Super Themes

a decorative rainbow line

Though we have partitioned this work into four modules, the team is aware of the downside of taxonomies, siloes, or categories that artificially tie things together or separate them apart as though they do not intersect and influence each other. On the contrary, this work is deeply intersectional, deeply interdisciplinary, and deeply impacts individuals on all levels of education, having an impact on institutions, culture, and society. To capture some of the threads that are stitched throughout this work, we have identified twelve “super themes.” These are core concepts and themes that are woven throughout our exploration. They are not all encompassing nor exhaustive and will not ever be “complete” or “solved.” They are themes that are interconnected and multi-layered, and not a stand-alone list of siloed concepts. We’ve noted below how these themes weave across and through the four modules of this work.

Questioning and Uncertainty

Mismatch, Misfits, and the Average




Vulnerability and Re-Framing Failure


Critique: The Art of Critique

Wellness, Time, Support: In an Age of Overwhelm

Soft, Opposite of Rigorous


Friction and Tension

Questioning and Uncertainty

A floor of rocks seen through clear water
Figure 1: Photo by Randy ORourke on Unsplash

When we let go of our notion of clarity, completeness, and correctness, we see (and think) differently. What questions should we be asking about education and learning? Why is there a capacity limit for classrooms? Why are textbooks and learning materials so costly? Why are prerequisites often rigid and inflexible? Why must students defer to professors? Why are classrooms still designed in a theatre-like structure with an audience and a stage? Why aren’t all educators taught how to teach? All educators and those being educated should question and explore the history that helped get education to where it is. When we explore the history, we can unveil how decisions were made: by whom and for whom, what biases were at play, and whether the decisions are still relevant now.

When we neglect to question, interrogate, and critique the past, we stay stagnant and can give assent through silence. Stability is not stagnancy; and educating is not stagnancy. When we don’t teach instructors how to teach or give them tools to pause and be reflective, many may follow the ways they were taught, and change won’t occur. How can we support meaningful change? How can we “innovate” and explore new ways of doing things? How can we experiment pedagogically, sometimes failing and sometimes succeeding but always reflecting? How can we build flexibility into our teaching practice so that we can adjust and adapt when things succeed or fail?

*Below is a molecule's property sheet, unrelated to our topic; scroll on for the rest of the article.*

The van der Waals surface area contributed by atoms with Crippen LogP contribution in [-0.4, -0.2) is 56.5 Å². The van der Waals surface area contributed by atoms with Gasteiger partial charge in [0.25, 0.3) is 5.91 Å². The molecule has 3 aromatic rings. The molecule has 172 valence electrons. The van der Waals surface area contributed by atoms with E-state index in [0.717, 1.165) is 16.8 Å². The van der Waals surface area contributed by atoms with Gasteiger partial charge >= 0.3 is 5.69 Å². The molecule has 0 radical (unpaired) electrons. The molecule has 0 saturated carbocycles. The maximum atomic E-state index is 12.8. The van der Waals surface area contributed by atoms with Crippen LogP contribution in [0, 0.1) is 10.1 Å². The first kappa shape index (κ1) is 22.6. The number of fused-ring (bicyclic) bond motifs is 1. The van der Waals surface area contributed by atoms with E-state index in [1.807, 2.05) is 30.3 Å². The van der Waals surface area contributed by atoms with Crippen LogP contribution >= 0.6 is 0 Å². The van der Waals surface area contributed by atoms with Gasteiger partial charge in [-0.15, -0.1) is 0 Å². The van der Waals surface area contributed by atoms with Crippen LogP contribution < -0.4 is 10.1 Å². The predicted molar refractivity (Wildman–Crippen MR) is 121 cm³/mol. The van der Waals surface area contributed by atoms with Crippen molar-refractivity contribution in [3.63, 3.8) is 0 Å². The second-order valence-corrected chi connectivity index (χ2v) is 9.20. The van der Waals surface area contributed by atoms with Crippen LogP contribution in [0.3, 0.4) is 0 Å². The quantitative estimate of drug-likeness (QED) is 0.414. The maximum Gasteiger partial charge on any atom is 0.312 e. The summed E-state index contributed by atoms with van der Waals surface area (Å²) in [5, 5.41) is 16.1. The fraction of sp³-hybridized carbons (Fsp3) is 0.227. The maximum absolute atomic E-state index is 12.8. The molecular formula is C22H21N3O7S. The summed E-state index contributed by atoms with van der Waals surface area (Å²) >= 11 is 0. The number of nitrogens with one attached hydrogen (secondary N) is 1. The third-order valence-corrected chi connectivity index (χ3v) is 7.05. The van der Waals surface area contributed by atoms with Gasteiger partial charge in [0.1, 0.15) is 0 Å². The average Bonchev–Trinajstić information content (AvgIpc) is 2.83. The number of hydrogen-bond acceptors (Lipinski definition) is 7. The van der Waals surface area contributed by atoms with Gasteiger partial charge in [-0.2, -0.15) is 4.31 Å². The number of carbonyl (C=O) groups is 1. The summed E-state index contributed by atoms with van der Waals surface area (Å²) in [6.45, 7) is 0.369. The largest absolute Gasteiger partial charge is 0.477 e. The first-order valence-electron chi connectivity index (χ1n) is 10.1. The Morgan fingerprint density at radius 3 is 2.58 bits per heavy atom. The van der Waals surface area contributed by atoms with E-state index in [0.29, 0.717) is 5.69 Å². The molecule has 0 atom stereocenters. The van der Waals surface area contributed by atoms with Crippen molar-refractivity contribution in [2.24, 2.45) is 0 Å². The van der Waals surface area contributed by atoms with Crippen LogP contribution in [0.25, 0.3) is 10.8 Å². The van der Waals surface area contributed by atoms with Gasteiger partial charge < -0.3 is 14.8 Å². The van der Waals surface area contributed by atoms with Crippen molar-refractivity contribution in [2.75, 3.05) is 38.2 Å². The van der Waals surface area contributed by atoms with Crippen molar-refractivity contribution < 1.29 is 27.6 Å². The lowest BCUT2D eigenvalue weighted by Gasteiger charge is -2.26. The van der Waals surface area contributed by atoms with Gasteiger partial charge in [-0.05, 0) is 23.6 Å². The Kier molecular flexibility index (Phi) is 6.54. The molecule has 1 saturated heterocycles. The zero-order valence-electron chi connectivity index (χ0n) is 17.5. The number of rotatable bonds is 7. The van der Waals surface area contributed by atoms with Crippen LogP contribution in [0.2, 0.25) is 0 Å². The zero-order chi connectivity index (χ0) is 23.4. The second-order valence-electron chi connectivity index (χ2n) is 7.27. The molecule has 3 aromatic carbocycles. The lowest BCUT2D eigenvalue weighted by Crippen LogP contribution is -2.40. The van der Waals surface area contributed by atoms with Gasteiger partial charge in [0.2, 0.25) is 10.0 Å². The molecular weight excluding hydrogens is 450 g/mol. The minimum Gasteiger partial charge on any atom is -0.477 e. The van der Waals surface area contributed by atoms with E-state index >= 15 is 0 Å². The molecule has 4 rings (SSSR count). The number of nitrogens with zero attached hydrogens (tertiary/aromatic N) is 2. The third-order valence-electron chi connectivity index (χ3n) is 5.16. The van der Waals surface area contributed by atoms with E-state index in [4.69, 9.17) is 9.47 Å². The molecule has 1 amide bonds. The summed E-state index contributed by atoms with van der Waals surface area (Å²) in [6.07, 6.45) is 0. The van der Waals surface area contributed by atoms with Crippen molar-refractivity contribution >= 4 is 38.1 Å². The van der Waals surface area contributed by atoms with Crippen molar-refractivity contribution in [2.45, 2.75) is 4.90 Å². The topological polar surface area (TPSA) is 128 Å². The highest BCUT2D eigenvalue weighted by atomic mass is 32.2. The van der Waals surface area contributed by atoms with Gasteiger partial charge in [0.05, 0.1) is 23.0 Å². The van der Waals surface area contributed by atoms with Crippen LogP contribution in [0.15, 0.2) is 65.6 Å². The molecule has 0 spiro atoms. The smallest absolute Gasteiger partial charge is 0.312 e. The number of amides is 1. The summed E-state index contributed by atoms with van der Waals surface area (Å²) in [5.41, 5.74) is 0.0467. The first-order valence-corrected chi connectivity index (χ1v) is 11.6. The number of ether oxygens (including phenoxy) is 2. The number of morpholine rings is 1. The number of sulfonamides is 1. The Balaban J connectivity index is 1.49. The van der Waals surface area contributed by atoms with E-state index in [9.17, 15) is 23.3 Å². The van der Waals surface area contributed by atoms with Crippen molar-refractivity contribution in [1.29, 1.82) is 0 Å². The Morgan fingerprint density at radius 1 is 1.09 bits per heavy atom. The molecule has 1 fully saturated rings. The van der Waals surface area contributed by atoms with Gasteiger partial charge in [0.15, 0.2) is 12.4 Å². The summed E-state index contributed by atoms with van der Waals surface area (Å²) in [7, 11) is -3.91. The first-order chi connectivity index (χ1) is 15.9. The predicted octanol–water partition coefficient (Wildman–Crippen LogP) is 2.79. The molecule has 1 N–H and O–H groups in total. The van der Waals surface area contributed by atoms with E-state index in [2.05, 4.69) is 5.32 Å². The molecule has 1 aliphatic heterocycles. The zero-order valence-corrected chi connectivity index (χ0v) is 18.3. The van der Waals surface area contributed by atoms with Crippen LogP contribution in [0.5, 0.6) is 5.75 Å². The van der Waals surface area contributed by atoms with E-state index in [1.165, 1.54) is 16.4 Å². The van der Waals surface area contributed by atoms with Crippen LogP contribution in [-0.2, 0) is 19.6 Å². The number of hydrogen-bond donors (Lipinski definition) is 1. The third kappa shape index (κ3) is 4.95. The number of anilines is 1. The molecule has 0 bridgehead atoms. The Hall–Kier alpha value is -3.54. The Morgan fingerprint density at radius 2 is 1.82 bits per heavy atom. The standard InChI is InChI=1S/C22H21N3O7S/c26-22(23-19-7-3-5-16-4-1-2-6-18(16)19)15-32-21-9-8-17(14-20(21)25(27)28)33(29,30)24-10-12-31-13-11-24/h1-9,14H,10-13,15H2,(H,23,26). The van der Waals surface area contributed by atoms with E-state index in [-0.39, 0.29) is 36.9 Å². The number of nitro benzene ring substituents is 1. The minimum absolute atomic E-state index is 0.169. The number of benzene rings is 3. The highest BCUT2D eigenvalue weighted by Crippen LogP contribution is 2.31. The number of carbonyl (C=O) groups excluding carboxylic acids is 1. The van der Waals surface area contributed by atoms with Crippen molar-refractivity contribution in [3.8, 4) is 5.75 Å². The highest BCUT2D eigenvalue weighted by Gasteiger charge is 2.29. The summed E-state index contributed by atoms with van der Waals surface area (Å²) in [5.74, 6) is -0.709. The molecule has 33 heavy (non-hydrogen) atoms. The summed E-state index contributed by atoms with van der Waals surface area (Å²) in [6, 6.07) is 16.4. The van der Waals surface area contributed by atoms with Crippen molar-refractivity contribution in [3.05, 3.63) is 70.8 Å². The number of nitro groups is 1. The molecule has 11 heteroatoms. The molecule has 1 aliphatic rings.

What works in one situation or for one class might not work in another situation or context. We need to acknowledge the value of building in flexibility and agency into the process of teaching, considering its impacts for everyone involved. This reflective flexibility invites us to continue to question the decisions we make and can be done in different ways. Our colleague in the Open movement, Jesse Stommel, tells a story about interrogating his own syllabus by appending “because I said so” to the end of every sentence in his editing. This simple technique, of adding a patronizing phrase, helps Jesse sniff out those mandates in the syllabus that are arbitrary acts of power over another and not necessary. For example, write a four-page essay about your experience “because I said so.” Must it be four pages? Must it be a written essay? Who did we limit? Whose creativity did we constrain?

Tweet by Jesse Stommel that reads: “I’m reminded of the ‘because I said so’ game I introduced at a faculty development seminar. I asked folks to imagine adding the words ‘because I said so’ to each of our syllabus policy statements as a way to think about tone and what’s at their root. So much of it is arbitrary.”
Figure 2: Tweet by Jesse Stommel, September 20, 2019,

Regardless of discipline, regardless of level of education, questioning must be a central act. In questioning, we can further understand why some are excluded unfairly and why we say that “nothing is neutral.” Upon this understanding, we can then begin to design an educational environment that supports all learners — by recognizing humanity in education.

Genuine questioning requires that we be comfortable with uncertainty. We don’t know what the answers or outcomes will be. Throughout the co-design sessions of this work, the theme of uncertainty was raised across various tenets of teaching and learning, especially with respect to not knowing what challenges or barriers may arise and not knowing what the outcomes will be. Part of uncertainty rests in knowing there isn’t just one right answer or one right path in teaching and learning, and that the answers will be context and people dependent.

Mismatch, Misfits, and the Average (unpacking the “best” winning, etc.)

The idea of “right” and “best” is pervasive throughout education. Answers are either right or wrong, and rubrics are checked off or not. In order to humanize learning, it’s important that we reconsider definitions of “right” and “best.” How often has a change in perspective resulted in a shift in what is considered correct? Part of this also involves the shift to appreciation of, and emphasis on, process rather than product — the process of learning and exploring vs. the product of showing what you know on a test or the final product of an essay. Should we abandon the currently popular label of “best practices”? Whenever we hear this phrase, perhaps we should be asking, “Best for whom?”